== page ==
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The Jesuit Plantation Project Redux: Activating Derived Historical Data in a Digital Environment (Or, Death by Hand-Processed Data)

By Lara Rose

In this early spring talk, Sharon Leon outlined how her archival research has brought to light information about 1,000 enslaved persons who resided on or nearby the Jesuit Plantations of Maryland in the century before the 1838 sale that transferred nearly 280 persons from the hands of the Jesuits into those of slaveholders in Louisiana. Though the knowledge of this sale has existed for decades, the question of what Georgetown University owes to the descendants of the enslaved persons who were sold has gained recent attention and a resurgence of interest has been forming in the scholarly community to track information about these people and their descendants. Sharon Leon is working to discover what she can about the lived experiences of the enslaved people on the Jesuit lands, sharing her research through the Jesuit Plantation Project web interface.

Leon outlined for the audience the meticulous detail she has been tracking through archival records: hand-keying with unique identifiers information on death dates, birth dates (inferred from ages recorded on various records), sacramental marriages, baptismal records, and bills of sale. Her records stretch over the present state of Maryland, on nine Jesuit plantations: Fingale, Port Tobacco, Georgetown College, White Marsh, St. Thomas’s Manor, St. Joseph’s Manor, St. Inigoe’s Manor, Newtown, and Bohemia. A driving question for her research: does the lived experience of enslaved persons on a Jesuit plantation differ significantly from the experience of slavery elsewhere?

When searching for answers in the archival records, Leon discovered the yearly allotments of clothing given to each man, woman, or child (blankets were only given “when necessary”); she found a document that dictated the plot of land given to each individual to tend (100 x 40 yards for a single male, 200 x 40 yards for a couple), and she discovered receipts from enslaved persons selling and buying crops to and from the plantation itself. Several times over the course of the talk, Leon emphasized the impossibility of guaranteeing the veracity of the records, particularly in one account that claimed that enslaved persons earned  $100/year from sales of their crops, livestock, or oysters (gathered “against the direction of authority” and sold to sailors).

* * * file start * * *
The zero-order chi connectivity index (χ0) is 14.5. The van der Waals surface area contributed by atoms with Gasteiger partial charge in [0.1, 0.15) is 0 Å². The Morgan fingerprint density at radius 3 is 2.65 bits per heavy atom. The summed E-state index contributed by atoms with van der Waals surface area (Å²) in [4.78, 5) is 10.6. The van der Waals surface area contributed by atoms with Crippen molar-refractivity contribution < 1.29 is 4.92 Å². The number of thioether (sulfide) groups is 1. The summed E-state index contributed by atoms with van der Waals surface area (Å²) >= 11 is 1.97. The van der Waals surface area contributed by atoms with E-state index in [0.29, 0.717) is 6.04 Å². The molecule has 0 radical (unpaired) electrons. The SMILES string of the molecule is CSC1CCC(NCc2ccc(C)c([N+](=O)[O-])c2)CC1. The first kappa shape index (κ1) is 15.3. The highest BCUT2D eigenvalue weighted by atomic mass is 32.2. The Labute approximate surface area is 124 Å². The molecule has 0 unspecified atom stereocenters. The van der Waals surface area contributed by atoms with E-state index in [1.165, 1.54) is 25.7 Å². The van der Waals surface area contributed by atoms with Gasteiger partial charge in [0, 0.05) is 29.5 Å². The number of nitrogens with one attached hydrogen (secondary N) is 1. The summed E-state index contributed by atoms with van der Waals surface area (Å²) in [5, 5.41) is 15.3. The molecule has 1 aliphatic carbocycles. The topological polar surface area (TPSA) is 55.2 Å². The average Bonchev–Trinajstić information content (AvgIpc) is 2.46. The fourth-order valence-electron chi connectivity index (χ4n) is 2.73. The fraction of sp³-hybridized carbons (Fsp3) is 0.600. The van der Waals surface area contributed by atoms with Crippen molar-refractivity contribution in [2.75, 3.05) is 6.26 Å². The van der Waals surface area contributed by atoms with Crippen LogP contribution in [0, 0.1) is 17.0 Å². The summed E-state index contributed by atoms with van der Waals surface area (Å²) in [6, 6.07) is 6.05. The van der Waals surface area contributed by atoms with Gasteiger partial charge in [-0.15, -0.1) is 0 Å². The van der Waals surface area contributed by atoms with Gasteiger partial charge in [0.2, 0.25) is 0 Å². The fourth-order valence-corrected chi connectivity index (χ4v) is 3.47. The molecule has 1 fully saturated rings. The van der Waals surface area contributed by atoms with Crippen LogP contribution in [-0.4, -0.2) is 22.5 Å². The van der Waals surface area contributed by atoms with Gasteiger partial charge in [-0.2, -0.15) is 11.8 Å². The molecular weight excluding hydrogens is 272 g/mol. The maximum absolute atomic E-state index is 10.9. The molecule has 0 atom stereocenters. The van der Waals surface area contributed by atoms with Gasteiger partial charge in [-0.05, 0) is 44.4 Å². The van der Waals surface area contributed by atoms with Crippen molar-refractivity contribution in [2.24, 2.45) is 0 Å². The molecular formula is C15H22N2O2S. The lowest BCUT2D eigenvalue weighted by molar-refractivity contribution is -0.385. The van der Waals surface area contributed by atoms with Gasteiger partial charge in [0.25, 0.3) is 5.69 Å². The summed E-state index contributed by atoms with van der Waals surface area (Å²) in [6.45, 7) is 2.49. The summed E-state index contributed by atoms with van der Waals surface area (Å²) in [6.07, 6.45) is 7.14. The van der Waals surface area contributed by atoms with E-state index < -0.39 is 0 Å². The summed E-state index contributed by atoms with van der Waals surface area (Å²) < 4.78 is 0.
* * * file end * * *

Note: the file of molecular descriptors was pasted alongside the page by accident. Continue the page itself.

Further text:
While the uncertainty in the records makes comparison difficult, Leon was able to identify one area in which the lives of enslaved persons on Jesuit plantations do seem to have been distinct from those of enslaved persons elsewhere: in the greater permanence of their marriages, made evident in the marriage and baptismal records Leon has been studying. She has found that the Jesuits did support marriages between members of the enslaved community, and even went to great lengths to keep marriages together when one member of the partnership would be sold. Although we cannot know now whether those marriages were coerced or represented moments of agency for each individual, we do know they occurred. Even when the records do not show an official marriage in the church, we can see the birth of a child as a record of a connection between persons.

Leon initially hoped that these connections between individuals could be traced and analyzed with Social Network Analysis (SNA), but, at this point in the talk, she paused for a call for help. The social networks have not revealed information much deeper than that which can be gleaned from a family tree visualization—in part because of the vast incompleteness of the data. So she put the question to the audience: Does SNA make sense for such an incomplete dataset? Beyond that, what is the best way to graphically represent tenuous concepts like “marriage events,” when we cannot know whether those events were voluntary or coerced? Furthermore, how can the information be visualized and analyzed in a way that would be most meaningful to the people for whom this information matters most: the descendants of these enslaved individuals?

We were lucky enough to hear this presentation at a key moment in the juncture of a project which reveals how work in digital humanities, public history, and the archives can be deeply challenging: much of the archival work is finished, but how can it best be used? As the title of Sharon Leon’s presentation hints, any attempt at visualizing such incomplete and fraught data as the information about enslaved persons will always be a reduction of their lived reality. Can we embrace the redux while still fulfilling the promises we made to the scholarly community, institutional supporters, and the public?

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